Musicians usually hate when their work is categorized. But record companies do just that for marketing and promotional purposes.
Jeremy Enigk, best known for his work with the bands Sunny Day Real Estate and Fire Theft, might have to change his thinking now that he’s running his own label, Lewis Hollow Records.
“As a musician, I’ve always just considered myself a singer/songwriter,” says Enigk. “I’ve never tried to put labels on [what I do]. If I were to use what everybody has been saying all these years, everybody has connected me to this emo thing, and I’ve never wanted anything to do with that. If I were the greedy record owner guy, I’d probably want to say [I was an emo musician], but no way — I really don’t want to say that.”
After giving it some thought, Enigk came up with the phrase “experimental pop” to describe what he does. And although he followed his own description with a laugh, it aptly describes World Waits, his new solo album. He surrounds his youthful, earnest voice with orchestration and spacious arrangements.
Enigk caused a stir in the indie-rock community in the mid-1990s when he went public about his Christian faith, but he doesn’t overtly sing about God, nor would it be fair to say he plays Christian rock.
“I try to write for everybody, and I try to leave it open so that anybody can get wisdom or inspiration out of it,” he says. “It’s never a shoved-down-your-throat type of thing. I think it’s pretty easy to listen to it and not feel like they’re being pressured into becoming a Christian or something. But there’s probably an overtone, a spiritual concept, because it comes from a spiritual place, but it doesn’t tag a religion on it.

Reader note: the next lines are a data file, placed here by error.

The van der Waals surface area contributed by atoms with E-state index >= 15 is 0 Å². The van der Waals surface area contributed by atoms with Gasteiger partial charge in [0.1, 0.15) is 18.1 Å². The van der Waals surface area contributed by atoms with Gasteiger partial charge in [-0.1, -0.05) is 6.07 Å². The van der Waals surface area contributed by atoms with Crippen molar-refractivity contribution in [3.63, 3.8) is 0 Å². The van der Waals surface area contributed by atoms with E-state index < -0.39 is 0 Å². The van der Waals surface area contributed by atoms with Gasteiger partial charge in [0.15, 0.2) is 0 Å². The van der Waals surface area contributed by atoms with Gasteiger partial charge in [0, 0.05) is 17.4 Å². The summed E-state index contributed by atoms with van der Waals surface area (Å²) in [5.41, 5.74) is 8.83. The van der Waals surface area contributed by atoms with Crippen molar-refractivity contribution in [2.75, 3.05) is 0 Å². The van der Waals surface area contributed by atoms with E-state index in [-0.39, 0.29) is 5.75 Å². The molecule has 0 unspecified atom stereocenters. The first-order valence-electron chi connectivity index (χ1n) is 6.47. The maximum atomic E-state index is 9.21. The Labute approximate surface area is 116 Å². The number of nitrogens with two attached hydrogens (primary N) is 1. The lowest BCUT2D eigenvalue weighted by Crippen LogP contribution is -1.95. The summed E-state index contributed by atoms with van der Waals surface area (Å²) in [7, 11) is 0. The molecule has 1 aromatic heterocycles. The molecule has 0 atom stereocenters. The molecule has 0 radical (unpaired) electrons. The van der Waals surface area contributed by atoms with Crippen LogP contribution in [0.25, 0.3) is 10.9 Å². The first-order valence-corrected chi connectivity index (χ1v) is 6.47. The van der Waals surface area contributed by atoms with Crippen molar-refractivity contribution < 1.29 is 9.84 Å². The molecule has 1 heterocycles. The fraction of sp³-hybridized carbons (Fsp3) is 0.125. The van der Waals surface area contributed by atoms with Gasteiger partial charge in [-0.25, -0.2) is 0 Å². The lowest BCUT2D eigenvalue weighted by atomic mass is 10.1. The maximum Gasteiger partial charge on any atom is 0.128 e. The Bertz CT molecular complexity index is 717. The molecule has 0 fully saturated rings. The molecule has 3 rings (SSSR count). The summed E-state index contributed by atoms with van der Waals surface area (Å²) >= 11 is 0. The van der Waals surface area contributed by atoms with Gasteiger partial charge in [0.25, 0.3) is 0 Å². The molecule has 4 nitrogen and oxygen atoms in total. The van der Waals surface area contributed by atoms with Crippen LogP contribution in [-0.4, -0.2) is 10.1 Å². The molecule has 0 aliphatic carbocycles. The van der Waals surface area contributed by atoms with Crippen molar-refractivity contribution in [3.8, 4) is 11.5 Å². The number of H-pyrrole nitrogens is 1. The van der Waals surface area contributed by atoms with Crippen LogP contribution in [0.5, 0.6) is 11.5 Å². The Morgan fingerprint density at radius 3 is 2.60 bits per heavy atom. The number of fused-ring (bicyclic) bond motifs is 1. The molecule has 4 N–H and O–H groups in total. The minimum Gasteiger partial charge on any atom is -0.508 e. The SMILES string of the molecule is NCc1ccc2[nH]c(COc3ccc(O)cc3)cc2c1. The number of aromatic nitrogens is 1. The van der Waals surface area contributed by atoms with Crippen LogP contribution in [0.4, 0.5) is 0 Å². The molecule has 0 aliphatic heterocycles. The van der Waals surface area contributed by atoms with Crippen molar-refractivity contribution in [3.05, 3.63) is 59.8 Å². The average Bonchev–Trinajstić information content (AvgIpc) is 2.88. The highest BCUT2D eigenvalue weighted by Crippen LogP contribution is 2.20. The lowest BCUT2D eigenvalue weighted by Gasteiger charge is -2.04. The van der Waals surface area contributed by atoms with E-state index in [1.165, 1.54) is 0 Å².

“Religion is a subject just loaded with friction, and sometimes people just want to listen to music and they really don’t want to think about religion.”
Looking back, Enigk says he wouldn’t have done anything differently about the way he shared the news of his religious convictions.
“At the time that I did it, I was so inspired and so passionate that I did what I felt I had to do,” he says. “I did it from the heart, and I can’t go back and ever take away what I’ve done from the heart.
“I might have regrets when I make a mistake, but that wasn’t a mistake.”
— By Chris M. Junior
Jeremy Enigk on tour (schedule subject to change):
* Nov. 21: J. Wayne Reitz Union Ballroom — Gainesville, Fla.
* Nov. 22: The Club at Firestone — Orlando, Fla.
* Nov. 24: Warehouse Live — Houston
* Nov. 25: Emo’s — Austin, Texas
* Nov. 26: Gypsy Tea Room — Dallas
* Dec. 2: North Star — Philadelphia
* Dec. 3: Rock N Roll Hotel — Washington, D.C.
* Dec. 4: International Church — Allston, Mass.
* Dec. 6: The Chameleon — Lancaster, Pa.
* Dec. 7: Bowery Ballroom — New York
* Dec. 8: Beachland Ballroom and Tavern — Cleveland
* Dec. 9: The Shelter at St. Andrews Hall — Detroit
* Dec. 11: Varsity Theatre — Minneapolis
* Dec. 12: Shank Hall — Milwaukee
* Dec. 13: Double Door – Chicago
* Dec. 15: Creepy Crawl — St. Louis
* Dec. 16: Opolis — Norman, Okla.
* Dec. 19: Launchpad — Albuquerque, N.M.
* Dec. 21: The Casbah — San Diego
* Dec. 22: The Troubadour — West Hollywood, Calif.
* Dec. 23: Slim’s — San Francisco
* Dec. 28: Dante’s — Portland, Ore.
* Dec. 29: Hell’s Kitchen — Tacoma, Wash.
* Dec. 30, 31: Chop Suey — Seattle